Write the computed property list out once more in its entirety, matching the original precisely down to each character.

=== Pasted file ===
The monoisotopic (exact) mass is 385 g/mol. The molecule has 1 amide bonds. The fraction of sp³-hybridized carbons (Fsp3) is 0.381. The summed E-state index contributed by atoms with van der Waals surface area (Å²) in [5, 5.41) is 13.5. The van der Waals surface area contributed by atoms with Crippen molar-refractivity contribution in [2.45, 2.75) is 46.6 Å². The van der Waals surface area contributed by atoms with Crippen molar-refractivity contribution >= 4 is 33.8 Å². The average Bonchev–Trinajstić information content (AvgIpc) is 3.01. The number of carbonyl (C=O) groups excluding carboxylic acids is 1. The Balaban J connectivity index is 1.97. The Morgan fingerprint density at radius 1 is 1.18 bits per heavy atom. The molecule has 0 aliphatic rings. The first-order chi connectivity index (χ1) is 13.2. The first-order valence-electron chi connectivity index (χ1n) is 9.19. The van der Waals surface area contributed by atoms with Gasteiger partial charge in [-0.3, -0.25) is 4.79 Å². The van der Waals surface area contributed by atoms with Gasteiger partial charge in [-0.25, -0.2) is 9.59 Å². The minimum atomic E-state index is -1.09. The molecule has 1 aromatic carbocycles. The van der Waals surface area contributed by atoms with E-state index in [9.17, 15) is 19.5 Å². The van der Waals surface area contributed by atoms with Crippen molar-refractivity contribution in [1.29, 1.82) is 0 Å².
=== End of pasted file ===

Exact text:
The monoisotopic (exact) mass is 385 g/mol. The molecule has 1 amide bonds. The fraction of sp³-hybridized carbons (Fsp3) is 0.381. The summed E-state index contributed by atoms with van der Waals surface area (Å²) in [5, 5.41) is 13.5. The van der Waals surface area contributed by atoms with Crippen molar-refractivity contribution in [2.45, 2.75) is 46.6 Å². The van der Waals surface area contributed by atoms with Crippen molar-refractivity contribution >= 4 is 33.8 Å². The average Bonchev–Trinajstić information content (AvgIpc) is 3.01. The number of carbonyl (C=O) groups excluding carboxylic acids is 1. The Balaban J connectivity index is 1.97. The Morgan fingerprint density at radius 1 is 1.18 bits per heavy atom. The molecule has 0 aliphatic rings. The first-order chi connectivity index (χ1) is 13.2. The first-order valence-electron chi connectivity index (χ1n) is 9.19. The van der Waals surface area contributed by atoms with Gasteiger partial charge in [-0.3, -0.25) is 4.79 Å². The van der Waals surface area contributed by atoms with Gasteiger partial charge in [-0.25, -0.2) is 9.59 Å². The minimum atomic E-state index is -1.09. The molecule has 1 aromatic carbocycles. The van der Waals surface area contributed by atoms with E-state index in [9.17, 15) is 19.5 Å². The van der Waals surface area contributed by atoms with Crippen molar-refractivity contribution in [1.29, 1.82) is 0 Å².